I’ve been following Jade Beall’s “A Beautiful Body” Project for the past few months. The photography project focuses on women’s bodies and the celebration of women’s bodies, just the way they are. No photoshop, no hiding the stretch marks or scars, no thinning, no lifting – just the way women are in every day life.
The photographer is a distant associate and has been shooting these for the past couple of years. Only the past few days, her work has begun to gain media attention.
Just below the link of her recent article was a post from Vogue magazine about some cosmetic cream and it featured two nude women (the photograph and the content, surprisingly, was removed after a few minutes and no link could be found to it on their website either). But in the few minutes it was there, juxtaposition of the two images hit me quite strongly. Here is a post about tanning cosmetics using natural products or some such thing – no reason why there had to be two nude women (very artistically shot, of course) while another photographer is trying very hard to depict women as beautiful, just the way they are.
There has been a lot of debate about how women are depicted by the media and in the fashion fraternity. Some small circles even tried to get a law against using models below a particular age and weight.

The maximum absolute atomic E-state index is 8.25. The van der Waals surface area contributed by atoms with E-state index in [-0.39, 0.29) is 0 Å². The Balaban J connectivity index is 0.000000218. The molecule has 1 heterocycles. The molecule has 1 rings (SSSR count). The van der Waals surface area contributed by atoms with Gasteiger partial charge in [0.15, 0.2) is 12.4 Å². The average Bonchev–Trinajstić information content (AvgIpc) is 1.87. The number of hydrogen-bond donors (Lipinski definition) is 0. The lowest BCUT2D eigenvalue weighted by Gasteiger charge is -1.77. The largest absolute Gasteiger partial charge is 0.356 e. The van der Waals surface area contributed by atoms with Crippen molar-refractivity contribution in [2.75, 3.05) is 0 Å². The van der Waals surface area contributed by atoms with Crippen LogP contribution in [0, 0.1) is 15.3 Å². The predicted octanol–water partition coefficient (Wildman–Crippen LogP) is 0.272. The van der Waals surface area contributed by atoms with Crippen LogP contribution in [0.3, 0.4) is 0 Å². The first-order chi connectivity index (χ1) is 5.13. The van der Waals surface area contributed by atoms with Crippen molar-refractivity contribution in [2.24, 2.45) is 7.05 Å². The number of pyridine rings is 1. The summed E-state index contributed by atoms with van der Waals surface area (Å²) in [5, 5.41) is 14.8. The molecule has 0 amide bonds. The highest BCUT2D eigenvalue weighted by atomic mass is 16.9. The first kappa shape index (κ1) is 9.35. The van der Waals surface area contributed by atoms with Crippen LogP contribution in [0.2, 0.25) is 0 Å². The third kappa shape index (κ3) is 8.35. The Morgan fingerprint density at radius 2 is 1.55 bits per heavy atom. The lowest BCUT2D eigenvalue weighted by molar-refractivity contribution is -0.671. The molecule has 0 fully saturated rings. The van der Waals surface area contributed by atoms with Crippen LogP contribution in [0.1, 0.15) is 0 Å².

But most people who I know in the fashion world will object to using ‘healthy’ models. I’m not talking fat here. I’m talking about women who resemble the women on the street.
The reason – this is fashion and it is supposed to have an aspirational value. And these clothes do look better with the right make up and the right frame, which is the thinner frame. It is like it is hanging in your closet and it would look awesome there.
Photographs by people like Jade would remain just that – a photography project. While scores of women around the world might appreciate the project and even volunteer to be shot, they go back to poring over the pages of fashion magazines and wishing they had better bodies.
We all wish we had better bodies, even the ones who say they are comfortable with what they have. There are moments when you look at a dress and wish you were a little taller, a little fatter, a little thinner, a little fairer, a little less hairier… And if you the pundits, they would say that “this is how it is supposed to be”.
Well groomed has come to include a whole bunch of things that are barely even relevant. Frieda’s bushy eyebrows made news and a movie, But bushy eyebrows were out of vogue and frowned upon till supermodels such as Cara Delevinge and a parade of actresses made it the ‘in’ thing for 2013. Tons of women around the world are probably cheering and throwing their tweezers into the fire. Everyone knows that one of the most painful things about grooming is getting your eyebrows done. You can live with the pain for your upperlip, but the eyebrow… that delicate, thin skin about your eye that is meant as a thin shield? But somewhere down the line, somebody who never had much eyebrow hair made it ‘cool’ to have pencil thin eyebrows. And the rest of the women around the world followed suit, eyes squinting in pain.
It remains funny and a mystery how and why women follow these painful fashion trends so painstakingly and ignore their real selves completely.